The effects of PTSD on a relationship

The effects of PTSD on a relationship

There seems to be statistics for everything -Statistics for PTSD in children, in teens, in adults, in the armed forces, PTSD from bullying – the list goes on and on, but what it does not tell you is the human and real impact on each one of the numbers.

Whilst researching this feature I came across one set of statistics that caught my imagination.  According to the following statistic is correct:

  • Diagnosis  in the USA for post-traumatic stress disorder; 9,791,999 per year, 815,999 per month, 188,307 per week, 26,827 per day, 1,117 per hour, 18 per minute.

These figures are just for the USA, so imagine what they would read if broken down in this way across the world.

If you have anxiety or PTSD as a result of a trauma you may be entitled to compensation, please see here.

PTSD does not just effect the person struggling with the condition, it effects their loved ones too. It can be very difficult to see a loved one suffering, it can also be that the suffer seems different and experiences different character traits. It may seem the one you fell in love with has changed or is not there any more, but please know PTSD can be overcome and many relationships survive stronger.

Dealing with PTSD in a relationship

Many relationships seem to start to unravel when faced with the symptoms of Post-Traumatic Stress Disorder. The sufferer can be overwhelmed with the feelings of stress, anxiety and fear. A sufferer may almost feel it easier to walk away from a relationship, as this can be seen as one less thing to 'worry about' or because they feel a sense of guilt, but please know PTSD can be overcome and if a relationship is meant to be, it can survive.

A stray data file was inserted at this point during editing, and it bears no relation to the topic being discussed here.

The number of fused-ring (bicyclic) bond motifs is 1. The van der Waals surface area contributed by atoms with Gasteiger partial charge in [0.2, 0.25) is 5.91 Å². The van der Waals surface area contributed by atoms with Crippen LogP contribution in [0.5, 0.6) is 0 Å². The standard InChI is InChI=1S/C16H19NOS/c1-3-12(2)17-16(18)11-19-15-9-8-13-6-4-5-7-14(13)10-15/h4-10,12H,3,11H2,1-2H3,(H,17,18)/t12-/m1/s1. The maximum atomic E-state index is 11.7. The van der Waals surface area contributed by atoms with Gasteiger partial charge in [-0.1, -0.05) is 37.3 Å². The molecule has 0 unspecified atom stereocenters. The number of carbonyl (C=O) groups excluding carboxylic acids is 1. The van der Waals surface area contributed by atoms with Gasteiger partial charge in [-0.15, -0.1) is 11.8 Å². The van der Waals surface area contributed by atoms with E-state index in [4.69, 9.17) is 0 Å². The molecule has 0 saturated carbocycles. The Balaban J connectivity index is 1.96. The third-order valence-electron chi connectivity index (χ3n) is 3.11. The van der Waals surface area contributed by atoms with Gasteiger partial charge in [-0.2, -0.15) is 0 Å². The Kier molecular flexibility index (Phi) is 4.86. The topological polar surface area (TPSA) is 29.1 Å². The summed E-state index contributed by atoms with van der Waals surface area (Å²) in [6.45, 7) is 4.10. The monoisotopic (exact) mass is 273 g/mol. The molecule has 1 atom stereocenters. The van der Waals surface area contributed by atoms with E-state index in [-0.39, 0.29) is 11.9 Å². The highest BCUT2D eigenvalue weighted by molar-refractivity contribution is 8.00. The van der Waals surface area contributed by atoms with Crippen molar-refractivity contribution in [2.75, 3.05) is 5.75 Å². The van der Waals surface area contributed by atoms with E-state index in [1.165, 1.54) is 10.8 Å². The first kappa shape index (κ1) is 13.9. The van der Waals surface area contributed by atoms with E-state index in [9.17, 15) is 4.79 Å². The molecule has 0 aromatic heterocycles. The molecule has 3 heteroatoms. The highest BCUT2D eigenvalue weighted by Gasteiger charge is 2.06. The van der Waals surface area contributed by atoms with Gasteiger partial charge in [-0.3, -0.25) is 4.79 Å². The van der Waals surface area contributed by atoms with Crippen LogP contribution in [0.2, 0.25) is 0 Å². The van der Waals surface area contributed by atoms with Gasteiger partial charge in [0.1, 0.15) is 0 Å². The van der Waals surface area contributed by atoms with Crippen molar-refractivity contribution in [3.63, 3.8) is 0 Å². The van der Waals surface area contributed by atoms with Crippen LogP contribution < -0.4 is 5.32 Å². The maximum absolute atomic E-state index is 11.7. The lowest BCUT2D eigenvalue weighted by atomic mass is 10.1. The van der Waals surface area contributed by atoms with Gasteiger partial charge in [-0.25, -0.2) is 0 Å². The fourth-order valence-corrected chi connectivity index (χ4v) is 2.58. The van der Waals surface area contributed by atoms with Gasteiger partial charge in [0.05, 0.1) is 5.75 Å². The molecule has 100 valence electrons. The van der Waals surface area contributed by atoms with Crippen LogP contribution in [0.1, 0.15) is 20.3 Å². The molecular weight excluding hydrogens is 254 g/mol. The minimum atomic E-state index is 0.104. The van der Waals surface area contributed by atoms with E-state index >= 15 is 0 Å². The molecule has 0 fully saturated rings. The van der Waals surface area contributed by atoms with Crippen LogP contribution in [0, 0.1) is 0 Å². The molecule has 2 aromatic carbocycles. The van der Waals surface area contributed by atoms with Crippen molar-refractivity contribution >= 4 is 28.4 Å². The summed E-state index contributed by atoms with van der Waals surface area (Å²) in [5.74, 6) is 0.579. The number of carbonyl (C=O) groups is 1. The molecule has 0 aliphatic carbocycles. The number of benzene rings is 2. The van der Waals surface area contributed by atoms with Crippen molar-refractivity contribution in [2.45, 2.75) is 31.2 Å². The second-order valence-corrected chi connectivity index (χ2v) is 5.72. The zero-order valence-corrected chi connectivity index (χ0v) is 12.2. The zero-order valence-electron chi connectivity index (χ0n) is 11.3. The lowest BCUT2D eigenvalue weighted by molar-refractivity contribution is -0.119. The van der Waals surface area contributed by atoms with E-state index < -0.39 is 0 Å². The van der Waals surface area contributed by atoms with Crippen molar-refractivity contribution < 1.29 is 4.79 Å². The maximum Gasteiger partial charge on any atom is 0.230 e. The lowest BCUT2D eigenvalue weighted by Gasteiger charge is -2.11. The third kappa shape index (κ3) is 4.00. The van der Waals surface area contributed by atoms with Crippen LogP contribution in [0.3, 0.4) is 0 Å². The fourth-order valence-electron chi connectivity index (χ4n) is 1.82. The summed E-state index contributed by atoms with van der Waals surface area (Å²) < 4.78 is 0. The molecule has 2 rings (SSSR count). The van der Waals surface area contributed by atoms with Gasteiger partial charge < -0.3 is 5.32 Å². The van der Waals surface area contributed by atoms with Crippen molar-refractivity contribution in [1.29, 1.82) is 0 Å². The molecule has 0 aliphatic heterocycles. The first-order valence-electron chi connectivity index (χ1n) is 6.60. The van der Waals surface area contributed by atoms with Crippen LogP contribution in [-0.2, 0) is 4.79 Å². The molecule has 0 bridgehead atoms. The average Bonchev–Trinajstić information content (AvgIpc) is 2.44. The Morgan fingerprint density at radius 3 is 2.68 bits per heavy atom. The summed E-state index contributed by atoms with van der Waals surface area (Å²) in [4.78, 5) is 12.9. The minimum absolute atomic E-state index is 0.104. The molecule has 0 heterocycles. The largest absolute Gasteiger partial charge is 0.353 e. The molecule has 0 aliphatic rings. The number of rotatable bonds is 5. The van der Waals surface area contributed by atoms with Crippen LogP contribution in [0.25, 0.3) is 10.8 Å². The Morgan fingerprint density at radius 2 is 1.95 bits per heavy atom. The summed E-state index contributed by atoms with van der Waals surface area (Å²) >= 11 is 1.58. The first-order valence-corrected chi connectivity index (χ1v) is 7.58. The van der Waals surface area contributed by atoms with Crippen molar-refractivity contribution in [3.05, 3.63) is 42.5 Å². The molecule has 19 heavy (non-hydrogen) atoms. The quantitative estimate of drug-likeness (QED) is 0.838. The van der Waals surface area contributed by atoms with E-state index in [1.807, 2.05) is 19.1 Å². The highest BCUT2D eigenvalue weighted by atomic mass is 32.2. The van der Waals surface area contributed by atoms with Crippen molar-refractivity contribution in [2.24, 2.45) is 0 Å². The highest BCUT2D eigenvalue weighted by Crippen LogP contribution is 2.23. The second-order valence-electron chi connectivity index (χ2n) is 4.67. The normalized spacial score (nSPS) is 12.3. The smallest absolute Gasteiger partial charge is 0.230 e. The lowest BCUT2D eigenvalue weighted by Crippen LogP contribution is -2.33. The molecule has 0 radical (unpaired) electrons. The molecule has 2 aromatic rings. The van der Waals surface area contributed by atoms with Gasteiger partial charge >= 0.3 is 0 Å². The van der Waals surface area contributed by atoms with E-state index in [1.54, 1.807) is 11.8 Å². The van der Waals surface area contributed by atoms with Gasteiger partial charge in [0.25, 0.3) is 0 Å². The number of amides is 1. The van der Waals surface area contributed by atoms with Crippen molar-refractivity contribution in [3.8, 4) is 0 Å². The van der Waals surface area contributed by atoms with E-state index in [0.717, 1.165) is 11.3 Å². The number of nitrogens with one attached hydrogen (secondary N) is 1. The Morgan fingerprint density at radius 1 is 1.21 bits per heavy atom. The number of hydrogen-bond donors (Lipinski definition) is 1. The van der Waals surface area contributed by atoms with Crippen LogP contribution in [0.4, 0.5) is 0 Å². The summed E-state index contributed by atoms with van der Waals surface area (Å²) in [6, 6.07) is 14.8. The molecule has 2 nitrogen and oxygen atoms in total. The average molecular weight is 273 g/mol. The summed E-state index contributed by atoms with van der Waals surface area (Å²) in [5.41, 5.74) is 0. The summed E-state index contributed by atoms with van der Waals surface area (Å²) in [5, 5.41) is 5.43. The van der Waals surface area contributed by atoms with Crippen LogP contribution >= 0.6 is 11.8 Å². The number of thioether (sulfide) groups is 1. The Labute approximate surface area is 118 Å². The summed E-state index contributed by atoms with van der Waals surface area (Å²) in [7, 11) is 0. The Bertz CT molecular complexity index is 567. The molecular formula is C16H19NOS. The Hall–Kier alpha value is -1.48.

The partners of those suffering with PTSD may see such a dramatic change in their loved one that they feel they cannot cope with the new character, but again, this can be temporary and working together as a couple can aid recovery and help get back the people who fell in love in the first place.

Working together

The key to keeping a relationship together under these circumstances is the desire to work it through and ultimately to stay together. 

Recognising symptoms and understanding them can really help a couple know what they may expect and how to cope. Getting a diagnosis can really be the start of understanding and a road to recovery. Being open and honest with each other, experssing your needs in a non-judgemental and caring way can help in the difficult times. 

Seeking the help you need, counselling both as a couple and individually, can make a very big difference. There are support groups, books, websites and professional people who can help, find what is on offer in your area, community and feeling that you are not alone can help your relationship.

Help is at hand and your relationship can survive and flourish again.

If you are struggling with any anxiety disorder our 'Overcoming Anxiety Programme' can help you.

Related articles

We hope you have found this article useful, you may also wan't to see: 

PTSD an overview

PTSD after a traumatic Childbirth

Osama Bin Laden's death linked to PTSD

External links:

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